Monday, May 28, 2012

The Film Music of Richard Addinsell

The first composer to be featured in our British Music Series can be considered a prime example of a composer of light music as well as film. Richard Addinsell excelled in both fields equally and hence he is the first and foremost choice of mine to be featured in this exciting new series. least it's exciting for me, it may be a bit of a yawner for me readers.

The Warsaw Concerto is Addinsell's most famous and oft performed composition. It was written apart of the score ( or I should say, as the score ) to a little known film called Dangerous Moonlight ( 1941 ) starring Anton Walbrook. Prior to this Addinsell had wrote scores for Dark Journey, Fire Over England, The Lion Has Wings and Goodbye, Mr.Chips. 

The Warsaw Concerto's unexpected popularity ( it has been recorded over 100 times and had sales in excess of 3 million dollars ) was both a blessing as well as a curse because it's fame has obscured all of his other works; works that are just as magnificent and beautiful even if they aren't well known.

Richard Addinsell was born in London, England on January 13, 1904. After being homeschooled by his mother, he enrolled in the Hertford College in Oxford to presumably study law, but after only 18 months Addinsell quit and decided to focus his interest on music. He then enrolled at the Royal College of Music but only remained there a few months as well. His non-traditional educational upbringing made him restless at traditional schools and so he decided to pursue his own line of music study through "on-hands" learning. This proved just as good as a formal education. 

Goodbye Mr.Chips

After touring Europe he wrote incidental music for a variety of British plays and radio programs. One of these plays introduced him to Douglas Fairbanks Jr. who along with writer Clemence Dane, led him into the film industry in 1936 with the job of writing the score to The Amateur Gentleman. 

For the next 20 years Addinsell was kept busy writing film scores ( Love on the Dole, Blithe Spirit, Under Capricorn, Passionate Friends ) as well as some twenty documentaries for the Ministry of Information. A chance meeting with comedienne/actress Joyce Grenfell launched a lifelong friendship and collaboration with her on music for her one-woman shows. Between these film and stage projects, Addinsell was also busy doing work for BBC radio plays and television - where the bulk of his "light music" played as openings to shows.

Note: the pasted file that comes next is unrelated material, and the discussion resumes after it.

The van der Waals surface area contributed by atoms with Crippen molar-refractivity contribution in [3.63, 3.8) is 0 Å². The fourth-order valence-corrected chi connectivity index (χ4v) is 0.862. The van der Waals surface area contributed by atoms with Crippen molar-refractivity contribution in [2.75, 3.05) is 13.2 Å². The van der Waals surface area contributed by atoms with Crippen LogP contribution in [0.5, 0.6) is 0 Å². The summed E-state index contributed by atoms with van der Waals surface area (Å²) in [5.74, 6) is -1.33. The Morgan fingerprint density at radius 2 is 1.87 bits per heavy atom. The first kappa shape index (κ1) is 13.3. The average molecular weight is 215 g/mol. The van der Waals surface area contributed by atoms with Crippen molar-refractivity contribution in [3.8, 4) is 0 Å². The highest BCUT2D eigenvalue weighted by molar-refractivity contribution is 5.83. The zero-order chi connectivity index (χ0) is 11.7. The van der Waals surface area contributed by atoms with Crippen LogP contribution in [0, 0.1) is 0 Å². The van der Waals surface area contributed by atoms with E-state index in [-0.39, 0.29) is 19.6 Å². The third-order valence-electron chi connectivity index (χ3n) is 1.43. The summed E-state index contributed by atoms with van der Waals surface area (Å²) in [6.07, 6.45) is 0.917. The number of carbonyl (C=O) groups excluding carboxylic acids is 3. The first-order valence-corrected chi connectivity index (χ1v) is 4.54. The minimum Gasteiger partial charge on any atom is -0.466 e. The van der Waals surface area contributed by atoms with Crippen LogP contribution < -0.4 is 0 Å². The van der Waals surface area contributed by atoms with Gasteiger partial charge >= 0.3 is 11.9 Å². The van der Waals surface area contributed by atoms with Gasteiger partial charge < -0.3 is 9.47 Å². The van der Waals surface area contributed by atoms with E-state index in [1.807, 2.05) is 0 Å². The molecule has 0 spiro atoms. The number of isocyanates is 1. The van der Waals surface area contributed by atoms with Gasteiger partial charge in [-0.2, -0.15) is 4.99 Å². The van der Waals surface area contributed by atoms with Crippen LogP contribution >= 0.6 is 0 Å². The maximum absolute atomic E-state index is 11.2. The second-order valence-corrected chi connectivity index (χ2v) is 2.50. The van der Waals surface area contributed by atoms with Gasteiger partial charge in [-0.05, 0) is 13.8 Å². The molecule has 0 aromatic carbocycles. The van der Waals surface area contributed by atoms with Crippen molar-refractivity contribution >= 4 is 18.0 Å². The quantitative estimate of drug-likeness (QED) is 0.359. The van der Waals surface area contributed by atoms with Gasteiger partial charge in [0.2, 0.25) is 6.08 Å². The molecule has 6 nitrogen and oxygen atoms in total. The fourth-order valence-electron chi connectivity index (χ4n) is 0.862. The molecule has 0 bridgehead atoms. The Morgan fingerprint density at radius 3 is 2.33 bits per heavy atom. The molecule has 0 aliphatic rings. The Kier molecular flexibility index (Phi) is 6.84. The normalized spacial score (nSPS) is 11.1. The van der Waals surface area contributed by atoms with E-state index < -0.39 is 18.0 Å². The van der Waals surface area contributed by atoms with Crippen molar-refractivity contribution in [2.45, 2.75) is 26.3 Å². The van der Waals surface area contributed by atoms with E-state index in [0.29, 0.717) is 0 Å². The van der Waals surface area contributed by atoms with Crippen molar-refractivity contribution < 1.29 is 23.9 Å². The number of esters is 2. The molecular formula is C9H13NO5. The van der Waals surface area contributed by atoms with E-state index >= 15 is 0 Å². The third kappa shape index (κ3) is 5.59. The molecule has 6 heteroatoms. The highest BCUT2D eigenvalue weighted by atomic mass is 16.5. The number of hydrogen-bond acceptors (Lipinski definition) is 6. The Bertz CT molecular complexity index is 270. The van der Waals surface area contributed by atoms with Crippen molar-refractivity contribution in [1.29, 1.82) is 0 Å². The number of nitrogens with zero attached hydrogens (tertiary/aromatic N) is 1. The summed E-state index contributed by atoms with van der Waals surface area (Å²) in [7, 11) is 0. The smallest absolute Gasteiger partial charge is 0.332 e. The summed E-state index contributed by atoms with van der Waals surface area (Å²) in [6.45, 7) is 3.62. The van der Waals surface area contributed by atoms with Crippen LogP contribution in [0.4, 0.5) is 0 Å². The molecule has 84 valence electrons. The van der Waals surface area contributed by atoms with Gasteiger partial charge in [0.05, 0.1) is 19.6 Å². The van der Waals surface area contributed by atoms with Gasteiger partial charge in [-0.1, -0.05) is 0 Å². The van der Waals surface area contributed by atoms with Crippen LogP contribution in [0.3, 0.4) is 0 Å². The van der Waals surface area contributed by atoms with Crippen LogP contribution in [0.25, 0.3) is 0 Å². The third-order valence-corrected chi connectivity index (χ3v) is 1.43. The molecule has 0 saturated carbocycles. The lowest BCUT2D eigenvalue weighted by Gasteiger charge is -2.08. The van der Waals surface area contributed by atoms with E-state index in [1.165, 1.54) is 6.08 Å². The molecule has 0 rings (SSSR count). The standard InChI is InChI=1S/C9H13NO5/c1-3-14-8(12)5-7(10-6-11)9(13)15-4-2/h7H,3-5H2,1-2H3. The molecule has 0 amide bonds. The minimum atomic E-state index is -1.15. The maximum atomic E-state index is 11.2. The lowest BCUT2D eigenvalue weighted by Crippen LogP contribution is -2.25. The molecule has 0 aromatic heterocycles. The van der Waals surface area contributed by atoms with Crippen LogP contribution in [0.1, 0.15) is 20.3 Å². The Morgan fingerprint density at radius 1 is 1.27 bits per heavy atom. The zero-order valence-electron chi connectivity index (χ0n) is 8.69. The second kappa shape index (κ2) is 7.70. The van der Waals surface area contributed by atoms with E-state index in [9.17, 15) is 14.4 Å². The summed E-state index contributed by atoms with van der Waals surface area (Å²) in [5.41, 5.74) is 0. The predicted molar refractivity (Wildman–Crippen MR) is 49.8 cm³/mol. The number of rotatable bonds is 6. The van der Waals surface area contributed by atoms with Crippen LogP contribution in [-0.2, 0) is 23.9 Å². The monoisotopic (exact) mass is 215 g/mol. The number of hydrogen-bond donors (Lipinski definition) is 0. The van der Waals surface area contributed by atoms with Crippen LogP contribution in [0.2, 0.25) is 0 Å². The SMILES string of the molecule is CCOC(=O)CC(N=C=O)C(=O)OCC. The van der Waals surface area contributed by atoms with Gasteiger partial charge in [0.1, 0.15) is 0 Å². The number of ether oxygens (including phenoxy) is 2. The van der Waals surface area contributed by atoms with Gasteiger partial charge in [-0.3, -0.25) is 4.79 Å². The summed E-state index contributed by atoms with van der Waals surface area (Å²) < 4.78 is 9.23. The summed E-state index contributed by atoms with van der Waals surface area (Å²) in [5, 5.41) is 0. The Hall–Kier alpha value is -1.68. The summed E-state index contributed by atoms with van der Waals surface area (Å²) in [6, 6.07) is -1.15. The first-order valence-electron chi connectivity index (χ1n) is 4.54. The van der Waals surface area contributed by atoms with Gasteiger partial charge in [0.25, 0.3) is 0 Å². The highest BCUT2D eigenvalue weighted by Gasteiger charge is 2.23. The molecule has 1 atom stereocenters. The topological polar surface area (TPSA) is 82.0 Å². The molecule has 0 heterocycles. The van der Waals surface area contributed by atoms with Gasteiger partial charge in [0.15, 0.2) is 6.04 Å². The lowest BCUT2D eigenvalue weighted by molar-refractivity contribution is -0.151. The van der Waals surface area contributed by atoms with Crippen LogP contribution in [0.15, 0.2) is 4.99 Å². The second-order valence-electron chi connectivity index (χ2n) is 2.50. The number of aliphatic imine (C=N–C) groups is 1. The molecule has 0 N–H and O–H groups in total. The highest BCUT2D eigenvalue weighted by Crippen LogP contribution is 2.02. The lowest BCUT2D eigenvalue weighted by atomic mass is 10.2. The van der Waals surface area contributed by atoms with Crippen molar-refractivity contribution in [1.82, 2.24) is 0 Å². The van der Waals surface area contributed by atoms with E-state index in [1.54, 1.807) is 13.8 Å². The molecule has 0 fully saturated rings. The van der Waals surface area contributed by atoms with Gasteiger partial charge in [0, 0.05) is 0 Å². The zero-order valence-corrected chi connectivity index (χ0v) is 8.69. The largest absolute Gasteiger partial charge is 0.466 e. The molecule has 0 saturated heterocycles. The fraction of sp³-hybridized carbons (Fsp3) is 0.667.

The Passionate Friends

The majority of Addinsells film scores prior to 1950 were destroyed by the studios ( a common practice, as they felt there was no use for them after a films release ) but many of these beautiful works were re-constructed from the films themselves by composer Philip Lane and have been performed by Kenneth Allwyn and Rumon Gamba and released as collections on cd. 

Below are just a few sample sound clips from some of Richard Addinsells large body of work. A quiet man in real life, he used music as a way to release his inner passion and the heart-felt emotions he experienced can be heard in many of his compositions. He also made frequent use of the piano in his music - being an excellent pianist himself - and this feature seems to make even his most ambitious of light classical pieces appealing to the mass audience. It also anticipated the piano/orchestra style later popularized during the 1960s by Ferrante and Teicher, and Roger Williams. 

Tom Brown's School Days - was written for the 1951 film starring John Howard Davies and Robert Newton.
Click here to play music

The Isle of Apples - is a  beautiful melody written in the English pastoral style. This miniature evokes a medieval reverie and it's title most likely refers to Avalon, the legendary burial place of King Arthur.
Click here to play music

The Smokey Mountains Concerto - First Movement - Addinsell rarely wrote music that was not assigned for a film or a stage work but this is one case that he did. It is a 15 minute piece written in three parts...First Movement, Valley Song and Old Joe Clark and captures the folk history of America.